If you go to the
Sears Willis Tower, can you see Michigan? We can use geometry to answer the question.
We can use the Pythagorean Theorem to find the length of the side of a right triangle: . In this case the right triangle has sides of d and r and a hypotenuse of . Therefore, the Pythagorean formula is , where r is the radius of the Earth, s is the height of the Sears Tower, and d is the distance one is able to see.
Using FOIL to expand gives:
Since is on both sides, we can eliminate it.
The radius of the Earth is r=3,963 miles and the height of the Sears Tower in miles is s=0.275379 miles. Consequently, d=46.72 miles. The distance across Lake Michigan is just over 50 miles, so NO, we cannot see all the way to Michigan.
Note: This example assumes that one can only see in a straight line-of-sight. A mirror would allow you to see much farther. In fact, the sky, clouds, and sunlight can form a mirror, a meteorological phenomenon called refraction, and it is sometimes possible to see across Lake Michigan.
Externalities are a type of market failure that are loosely defined as an action for which the full cost or benefit of that action is not reflected in the market price. The implication of which is that since the person doing the bad thing is not paying the full cost to society of their bad actions, there is too much of this bad action.
African elephants in front of Mount Kilimanjaro.
Conversely, since a person only receives the private benefits of their good actions, rather than the full societal value, there is an under-provision of good acts, and society misses out on the optimal level of a socially good action. In order to arrive at the socially optimal level, one needs to figure out a scheme to internalize the external costs or benefits. Most solutions to externalities center around regulation, taxation, or other forms of government intervention. A very smart man, however, by the name of Ronald Coase came up with a scheme that, with two small assumptions, changed how everyone thought about externalities and the case for government intervention. Oh, and it also won him the Nobel Prize. Continue reading
Today’s lesson comes from formal logic: the contrapositive. The contrapositive is the a reversal of an if-then statement, that is also true. In fact, it is the only construction that is always true. It is constructed by reversing the two items in the if-then statement and taking the opposite of both.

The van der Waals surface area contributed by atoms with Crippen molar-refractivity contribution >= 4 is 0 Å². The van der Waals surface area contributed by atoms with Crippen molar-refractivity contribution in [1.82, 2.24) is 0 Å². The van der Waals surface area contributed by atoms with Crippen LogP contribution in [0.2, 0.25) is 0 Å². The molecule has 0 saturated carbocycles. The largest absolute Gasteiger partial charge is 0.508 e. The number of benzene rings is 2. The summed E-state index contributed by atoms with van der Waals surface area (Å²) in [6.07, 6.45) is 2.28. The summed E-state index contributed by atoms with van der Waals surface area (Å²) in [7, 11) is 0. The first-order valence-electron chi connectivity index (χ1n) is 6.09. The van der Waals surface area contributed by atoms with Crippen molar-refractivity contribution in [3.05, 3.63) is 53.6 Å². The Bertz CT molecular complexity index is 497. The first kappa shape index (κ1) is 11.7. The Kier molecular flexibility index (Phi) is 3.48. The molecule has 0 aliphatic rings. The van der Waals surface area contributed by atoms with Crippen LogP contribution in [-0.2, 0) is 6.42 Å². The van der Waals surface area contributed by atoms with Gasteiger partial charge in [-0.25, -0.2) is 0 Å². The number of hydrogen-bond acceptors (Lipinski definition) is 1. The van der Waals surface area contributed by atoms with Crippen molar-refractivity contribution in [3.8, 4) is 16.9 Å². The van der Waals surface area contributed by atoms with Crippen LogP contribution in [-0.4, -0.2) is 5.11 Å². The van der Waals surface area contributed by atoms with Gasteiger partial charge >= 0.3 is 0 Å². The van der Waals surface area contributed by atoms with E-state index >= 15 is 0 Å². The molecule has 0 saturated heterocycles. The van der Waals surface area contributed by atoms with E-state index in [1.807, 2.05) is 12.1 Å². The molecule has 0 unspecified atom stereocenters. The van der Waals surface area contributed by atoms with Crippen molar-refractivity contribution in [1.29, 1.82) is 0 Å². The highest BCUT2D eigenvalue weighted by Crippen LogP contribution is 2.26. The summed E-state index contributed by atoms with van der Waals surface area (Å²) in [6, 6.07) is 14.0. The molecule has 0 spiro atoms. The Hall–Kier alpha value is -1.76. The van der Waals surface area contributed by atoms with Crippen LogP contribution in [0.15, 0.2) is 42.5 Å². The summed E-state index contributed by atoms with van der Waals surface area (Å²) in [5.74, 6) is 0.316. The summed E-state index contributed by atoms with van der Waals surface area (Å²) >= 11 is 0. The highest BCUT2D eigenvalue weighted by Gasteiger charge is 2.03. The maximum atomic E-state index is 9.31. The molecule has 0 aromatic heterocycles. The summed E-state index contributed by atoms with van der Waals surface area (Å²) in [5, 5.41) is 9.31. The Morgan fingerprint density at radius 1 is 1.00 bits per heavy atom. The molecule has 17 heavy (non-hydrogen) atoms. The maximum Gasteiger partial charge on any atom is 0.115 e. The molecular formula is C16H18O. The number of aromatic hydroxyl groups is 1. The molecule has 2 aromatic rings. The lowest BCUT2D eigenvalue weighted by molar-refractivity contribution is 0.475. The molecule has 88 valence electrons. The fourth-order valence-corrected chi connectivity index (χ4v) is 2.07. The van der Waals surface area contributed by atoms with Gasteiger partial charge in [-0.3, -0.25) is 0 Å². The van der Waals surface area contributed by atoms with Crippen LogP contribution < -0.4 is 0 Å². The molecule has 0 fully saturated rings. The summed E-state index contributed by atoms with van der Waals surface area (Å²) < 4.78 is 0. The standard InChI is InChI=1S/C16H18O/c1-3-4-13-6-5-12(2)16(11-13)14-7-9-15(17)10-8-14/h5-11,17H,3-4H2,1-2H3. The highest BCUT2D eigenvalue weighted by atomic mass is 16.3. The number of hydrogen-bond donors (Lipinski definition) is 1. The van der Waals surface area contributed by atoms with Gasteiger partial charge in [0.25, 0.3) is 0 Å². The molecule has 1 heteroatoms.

For example, a person might say, “if you jump off a bridge, then you will die.” The contrapositive of this statement is, “if you are alive, then you did not jump off a bridge.”
If the original statement is true, the contrapositive is true, and if the contrapositive is false, then the original statement is false. NB: Did you notice that I used the contrapositive here too?
Formally, the contrapositive is written as:
Quiz: For the statement, “If you have read this far, then you have reached the end of the post,” what is the contrapositive?
This week I saw not one, but two (gasp!) misuses of the word comprise; therefore comprise is this week’s Pearl of Wisdom. Let us begin with the completely, utterly, and totally incorrect. Do not ever write “is comprised of.”
So, what is the proper use of the word comprise? The DLMC practice comprises Dispute Consulting and Legal Management Consulting. In other words, the whole comprises the parts; comprise is another way of saying, ” is made up of” or “consists of.” Another example is The United States comprises fifty states.
What you do not want to say is that the parts comprise the whole, e.g., fifty states comprise the U.S.A. You would not say fifty states is made up of the U.S.A., so do not say fifty states comprise the U.S.A.
What should you write in such a case? I prefer the word compose. It is perfectly fine to write three separate branches of government compose the federal government. Switch that around, and you might also write the federal government comprises three separate branches.
To sum up: the whole comprises the parts, and the the parts compose the whole.
Most of my fellow readers spend many hours each day looking at Bates numbered documents, the individual identifying number found on each document turned over in discovery as part of a legal proceeding.
You might wonder where the term Bates number comes from. In fact, it is named after the inventor of the Bates stamp, Edwin G. Bates, who patented the Bates Automatic Numbering-Machine in 1891 and then again in 1901. The patent, titled Consecutive-Numbering Machine, was assigned to the Bates Manufacturing Company of New York City.
The Bates stamp was quite literally an ink stamp that advanced numbers after each depression of the stamp. The numbering ranged from 0000 to 9999. Higher-end models allowed for stamping in duplicate or triplicate. Eventually, the Bates stamp was expanded to seven digits in order to allow for larger legal productions.
Eventually, the Bates stamp was sold to the General Binding Corporation (GBC) in 1993. Today, however, most Bates stamping is done via PDF software.